Yesterday, Lim questioned the validity of the reply to his question on whether the Gertak rally was deemed seditious, since it was originally to have been held on May 13 - the anniversary of the country's worst racial riots in 1969. He also asked if investigations are underway. Gobind had asked the government on June 4 whether it supported the Gertak rally and if not, what kind of action could be taken against the organisers. A written reply to Gobind quoted Standing Order 23(1)(h): 'A question cannot be posed with the intent to garner opinion or settlement with regard to an outstanding legal matter which is not yet became a motion or in order to get an answer using conjecture.'
However, Lim was told that the rally was “cancelled following protests from various quarters who were confused over the date chosen for the event”. "The programme received opposition and negative feedback from several people. However, only one memorandum and two police reports were made to express grievances.” The reply further stated that the police have concluded that the rally - eventually held on June 14 in the Terengganu indoor stadium - posed no threat to public order and security. "So what is real answer - the rejection or the reply to me?" he asked.
Previous gaffes
Two cabinet ministers had caused confusion with their written parliamentary replies in recent weeks, but had blamed the error on their respective officers. This was respectively on the issuance of the sports betting licence and the purported relocation of Parliament House to Putrajaya.
Mahfuz Omar (PAS-Pokok Sena) was told that the government would still offer the sports betting licence to Ascot Sports Sdn Bhd, even after a decision had been made to call off the contentious proposal. Earlier, Minister in the Prime Minister's Department Mohd Nazri Abdul Aziz had to apologise for a misleading reply to Sim Tong Him (DAP-Kota Melaka) and to clarify that the apparent relocation of Parliament House was only a proposal by the Public Works Department.

Men collect donation under false pretences

Duped: Yong showing the certificate and receipt he was given after making a RM200 donation to the uniformclad men.

Source: (By JAYAGANDI JAYARAJ, 13/7/2010)
A restaurant operator in Taman Sejahtera, Segambut, Kuala Lumpur, became suspicious when three uniform-clad men came to conduct checks at his restaurant on July 9 before asking for a RM3,000 donation. “They were in uniform, complete with name tags but they told us that they were not from the Kuala Lumpur City Hall (DBKL). “We were alarmed and afraid because they acted like enforcement officers, checking the shop and advising us on restaurant cleanliness and hiring of foreign workers,” said Kwok Weng restaurant owner Yong Chiew Seng, 56. Yong became even more suspicious when the men asked for a RM3,000 donation supposedly for their association gathering.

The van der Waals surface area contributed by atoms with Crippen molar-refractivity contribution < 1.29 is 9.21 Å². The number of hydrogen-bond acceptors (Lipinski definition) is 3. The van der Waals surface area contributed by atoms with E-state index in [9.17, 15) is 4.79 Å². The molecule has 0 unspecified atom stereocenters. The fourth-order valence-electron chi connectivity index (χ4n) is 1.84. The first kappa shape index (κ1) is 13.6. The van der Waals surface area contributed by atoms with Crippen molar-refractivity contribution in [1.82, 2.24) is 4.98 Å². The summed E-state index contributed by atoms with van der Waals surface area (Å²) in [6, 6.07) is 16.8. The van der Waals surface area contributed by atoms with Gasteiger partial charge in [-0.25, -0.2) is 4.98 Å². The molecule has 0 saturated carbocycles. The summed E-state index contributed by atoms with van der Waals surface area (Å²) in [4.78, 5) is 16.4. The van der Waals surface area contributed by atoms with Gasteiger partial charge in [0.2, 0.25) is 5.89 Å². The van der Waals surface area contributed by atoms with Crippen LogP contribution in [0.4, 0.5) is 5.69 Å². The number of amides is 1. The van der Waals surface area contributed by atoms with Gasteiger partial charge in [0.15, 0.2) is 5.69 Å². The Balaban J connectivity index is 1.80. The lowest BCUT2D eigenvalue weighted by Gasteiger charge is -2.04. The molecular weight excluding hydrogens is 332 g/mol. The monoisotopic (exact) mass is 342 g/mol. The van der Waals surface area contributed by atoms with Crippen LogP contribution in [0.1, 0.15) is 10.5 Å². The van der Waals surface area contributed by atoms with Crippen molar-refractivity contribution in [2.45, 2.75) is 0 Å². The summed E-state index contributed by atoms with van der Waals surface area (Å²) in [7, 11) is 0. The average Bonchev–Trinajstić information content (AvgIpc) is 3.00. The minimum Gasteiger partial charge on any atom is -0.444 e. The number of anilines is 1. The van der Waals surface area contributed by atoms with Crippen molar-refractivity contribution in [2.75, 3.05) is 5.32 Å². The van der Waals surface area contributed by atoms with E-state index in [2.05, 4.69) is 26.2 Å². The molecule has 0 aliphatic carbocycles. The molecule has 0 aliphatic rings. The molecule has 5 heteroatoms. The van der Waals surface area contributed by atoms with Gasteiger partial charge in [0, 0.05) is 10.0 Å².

After negotiating, they settled for RM200, Yong told a press conference organised by Segambut MP Lim Lip Eng recently. He wrote them a cheque for the amount and was presented with a certificate for “Kempen Utamakan Keselamatan dan Kebajikan Pekerja” endorsed by a “Pertubuhan Pembangunan Peniaga and Usahawan”. It was signed by the association’s secretary-general Mukhtar Harun and president Aznan Mat Akit. After the incident, Yong quickly alerted Lim and cancelled the cheque upon his advice.

Meanwhile, Lim urged the public not to be intimidated by people who came into their premises to ask for donations. “The public are not obliged to give donations and they cannot force people into donating. If a person does not want to donate, he can ask the party asking for donations to leave,” said Lim

A call by StarMetro to a landline number printed on the certificate went unanswered. The number was registered to a place in Perak.

Sunday, July 11, 2010

Unite and finalise councillor list, PKR urged

Source: (11/7/10)

PKR should pull itself together and ensure the list of Selangor councillors is completed and finalised, said DAP’s Segambut MP Lim Lip Eng. “This is the third year Pakatan Rakyat is running Selangor. There should not be any more delays. The list should have been finalised one or two months back,” he said yesterday.

Thursday’s swearing-in ceremony for local councillors for Petaling Jaya and Subang Jaya was called off at the last minute following instructions from the state government and purported technical glitches.